Should I get a tankless water heating unit, or install a hot water tank system?
When your current water heating system breaks – or if it has just broken – you’re going to have to think about a replacement. And usually, many people just say – “we’ll get what we got last time”. But some people, like yourself, choose to research this issue, and those that do tend to discover there are many, many factors at play.
This decision isn’t easy, as every household is different. If you’re looking for the short answer, skip down to the very ending of this article – you’ll find it there. But if you are here to read up on this topic and do your research, we strongly recommend you peruse the article, and not just glance through it.
The decision could either save you thousands or cost you thousands, and if you’re somebody who is tight on finance – like most of the population – that choice will matter, and it will matter greatly.
Both options have their positives, and both options also have their negatives. That’s not to say they’re perfectly balanced, though. Whilst we will try to balance the pros and the cons of each, and discuss the features (or lack of features) on each type, not all of these issues will apply to every household.
Therefore, it is up to you to decide which the best option is for you. We’ll kick of this article with a brief description of how each of these system works, what it’s made of, and how long you can expect the system to last. We’ll also chuck in some brief “pros and cons” for each, and then we’ll follow that all up with what we recommend for your own situation.
Again, as already has been said, this really can be a difficult decision to reach, as it will unavoidably impact your finances in the long run. With that said, let’s move onto the workings of a traditional, tank-based water heating unit.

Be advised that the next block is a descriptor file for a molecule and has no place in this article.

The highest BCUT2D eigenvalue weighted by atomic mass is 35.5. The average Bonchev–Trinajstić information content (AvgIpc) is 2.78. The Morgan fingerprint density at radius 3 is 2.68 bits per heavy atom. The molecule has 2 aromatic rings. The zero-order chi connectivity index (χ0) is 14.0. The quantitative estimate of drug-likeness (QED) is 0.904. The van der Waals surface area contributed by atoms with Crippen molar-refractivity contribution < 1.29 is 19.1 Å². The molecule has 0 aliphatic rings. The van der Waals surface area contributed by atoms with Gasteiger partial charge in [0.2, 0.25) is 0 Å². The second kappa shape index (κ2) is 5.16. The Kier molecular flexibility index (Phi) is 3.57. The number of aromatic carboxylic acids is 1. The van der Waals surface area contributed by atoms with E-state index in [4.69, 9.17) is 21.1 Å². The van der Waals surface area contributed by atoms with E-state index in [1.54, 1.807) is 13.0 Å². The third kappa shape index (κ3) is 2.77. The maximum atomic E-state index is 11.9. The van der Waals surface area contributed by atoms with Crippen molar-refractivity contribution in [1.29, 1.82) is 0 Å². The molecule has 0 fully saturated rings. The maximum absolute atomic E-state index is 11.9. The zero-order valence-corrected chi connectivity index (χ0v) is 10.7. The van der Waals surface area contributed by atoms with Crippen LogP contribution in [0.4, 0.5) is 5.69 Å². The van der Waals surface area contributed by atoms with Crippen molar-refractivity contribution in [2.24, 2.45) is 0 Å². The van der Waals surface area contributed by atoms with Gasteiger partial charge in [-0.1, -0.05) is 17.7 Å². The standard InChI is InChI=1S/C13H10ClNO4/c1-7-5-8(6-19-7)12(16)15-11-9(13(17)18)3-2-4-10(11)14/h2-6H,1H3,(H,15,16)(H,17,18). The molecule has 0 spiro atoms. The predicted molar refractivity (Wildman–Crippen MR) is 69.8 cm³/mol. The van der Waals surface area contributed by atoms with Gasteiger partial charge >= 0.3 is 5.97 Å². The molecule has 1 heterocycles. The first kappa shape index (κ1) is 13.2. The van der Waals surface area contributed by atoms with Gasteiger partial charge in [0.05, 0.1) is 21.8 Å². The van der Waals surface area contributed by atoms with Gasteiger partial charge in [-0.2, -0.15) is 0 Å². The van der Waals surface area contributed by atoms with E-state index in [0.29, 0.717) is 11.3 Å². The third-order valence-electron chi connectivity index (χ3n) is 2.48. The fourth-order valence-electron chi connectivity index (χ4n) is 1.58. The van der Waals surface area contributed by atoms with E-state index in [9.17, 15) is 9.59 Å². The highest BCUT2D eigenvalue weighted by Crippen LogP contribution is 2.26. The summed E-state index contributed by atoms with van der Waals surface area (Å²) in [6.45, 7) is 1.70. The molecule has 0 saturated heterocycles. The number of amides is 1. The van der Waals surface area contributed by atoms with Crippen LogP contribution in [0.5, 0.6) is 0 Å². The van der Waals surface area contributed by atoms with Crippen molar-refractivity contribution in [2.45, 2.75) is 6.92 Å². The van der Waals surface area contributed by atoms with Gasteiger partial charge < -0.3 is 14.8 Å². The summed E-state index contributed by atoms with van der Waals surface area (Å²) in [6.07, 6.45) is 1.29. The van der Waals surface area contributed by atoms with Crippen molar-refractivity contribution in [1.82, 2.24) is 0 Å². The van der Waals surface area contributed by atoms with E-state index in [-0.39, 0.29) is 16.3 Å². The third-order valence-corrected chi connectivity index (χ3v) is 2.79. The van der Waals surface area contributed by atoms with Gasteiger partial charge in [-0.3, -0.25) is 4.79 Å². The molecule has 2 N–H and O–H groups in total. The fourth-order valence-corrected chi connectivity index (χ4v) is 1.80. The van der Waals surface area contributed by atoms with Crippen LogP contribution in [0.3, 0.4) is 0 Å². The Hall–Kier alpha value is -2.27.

The Traditional, Hot Water Tank System – How it works and its pros and its cons
Let’s firstly talk about what a hot water tank system actually is. This is a sort of “evolved” version if you like of a simply pot on a stove. You put the water in a pot (the tank), and ignite a fire beneath it (this hasn’t changed, you still stick a fire beneath the unit) to heat it up. From there on, hot water flows to any outlet that demands it. And that, is how a tank-based water system or unit works. It’s not a very complicated setup, only using basic, traditional methods for heating water.
We’ve accidentally covered how the actual tank works! So, let’s move onto the pros of a traditional, hot water tank based system or unit to deliver hot water to you and or your family.
PROS OF THE TANK BASED HOT WATER SYSTEM
This system is traditional because it works. The fact it has survived for so many hundreds of years says a lot about its reliability and ease of use. And yes, these systems, whilst they may certainly have been slightly less advanced than they are in today’s world, have certainly served generations of families without inconvenience.
And that’s fantastic – you know this system is reliable if it’s lasted this long.
A hot water heating system based on the tank model is certainly much cheaper to buy, too – and if you’ve already had one before (or yours has just broken down) then it won’t cost you much (if it will cost you anything but a few minutes) to install in your home.
They’re highly replaceable when they do break, and work a charm when installed properly.
Another huge advantage of the hot water tank heating system or unit is that no matter what the rate of flow in your property, every single tap and outlet can receive hot water on demand, as there will always be hot water in the tank, provided it has access to the main access to your home. And this is a huge advantage over tankless water heaters, where you can literally just run out of hot water if too many people are using outlets at once.
Therefore, when it comes to a tanked solution, this may be ideal for your household in certain circumstances – and we shall cover these later on in the tank-based system section.
Now, to move on to the cons!
CONS OF THE TANK BASED HOT WATER SYSTEM